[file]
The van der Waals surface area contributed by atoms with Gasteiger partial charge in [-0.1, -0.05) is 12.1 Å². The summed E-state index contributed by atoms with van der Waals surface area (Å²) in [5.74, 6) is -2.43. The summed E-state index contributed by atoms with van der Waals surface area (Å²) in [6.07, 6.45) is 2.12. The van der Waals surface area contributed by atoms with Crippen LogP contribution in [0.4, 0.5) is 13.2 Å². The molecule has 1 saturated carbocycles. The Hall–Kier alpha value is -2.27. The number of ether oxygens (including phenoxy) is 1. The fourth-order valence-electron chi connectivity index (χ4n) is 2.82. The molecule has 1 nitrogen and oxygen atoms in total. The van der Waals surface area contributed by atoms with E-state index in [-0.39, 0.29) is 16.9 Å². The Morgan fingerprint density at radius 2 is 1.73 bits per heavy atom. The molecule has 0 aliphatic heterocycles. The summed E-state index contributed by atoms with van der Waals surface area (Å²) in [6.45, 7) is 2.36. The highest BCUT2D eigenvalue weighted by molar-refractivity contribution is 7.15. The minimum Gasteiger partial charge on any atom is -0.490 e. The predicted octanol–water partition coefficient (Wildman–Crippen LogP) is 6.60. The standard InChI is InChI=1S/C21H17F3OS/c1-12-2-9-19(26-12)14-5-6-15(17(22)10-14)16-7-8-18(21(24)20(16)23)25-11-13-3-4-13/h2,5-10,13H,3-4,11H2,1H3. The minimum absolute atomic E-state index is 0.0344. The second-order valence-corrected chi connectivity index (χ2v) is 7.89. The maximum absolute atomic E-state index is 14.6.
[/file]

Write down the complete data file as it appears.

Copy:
The van der Waals surface area contributed by atoms with Gasteiger partial charge in [-0.1, -0.05) is 12.1 Å². The summed E-state index contributed by atoms with van der Waals surface area (Å²) in [5.74, 6) is -2.43. The summed E-state index contributed by atoms with van der Waals surface area (Å²) in [6.07, 6.45) is 2.12. The van der Waals surface area contributed by atoms with Crippen LogP contribution in [0.4, 0.5) is 13.2 Å². The molecule has 1 saturated carbocycles. The Hall–Kier alpha value is -2.27. The number of ether oxygens (including phenoxy) is 1. The fourth-order valence-electron chi connectivity index (χ4n) is 2.82. The molecule has 1 nitrogen and oxygen atoms in total. The van der Waals surface area contributed by atoms with E-state index in [-0.39, 0.29) is 16.9 Å². The Morgan fingerprint density at radius 2 is 1.73 bits per heavy atom. The molecule has 0 aliphatic heterocycles. The summed E-state index contributed by atoms with van der Waals surface area (Å²) in [6.45, 7) is 2.36. The highest BCUT2D eigenvalue weighted by molar-refractivity contribution is 7.15. The minimum Gasteiger partial charge on any atom is -0.490 e. The predicted octanol–water partition coefficient (Wildman–Crippen LogP) is 6.60. The standard InChI is InChI=1S/C21H17F3OS/c1-12-2-9-19(26-12)14-5-6-15(17(22)10-14)16-7-8-18(21(24)20(16)23)25-11-13-3-4-13/h2,5-10,13H,3-4,11H2,1H3. The minimum absolute atomic E-state index is 0.0344. The second-order valence-corrected chi connectivity index (χ2v) is 7.89. The maximum absolute atomic E-state index is 14.6.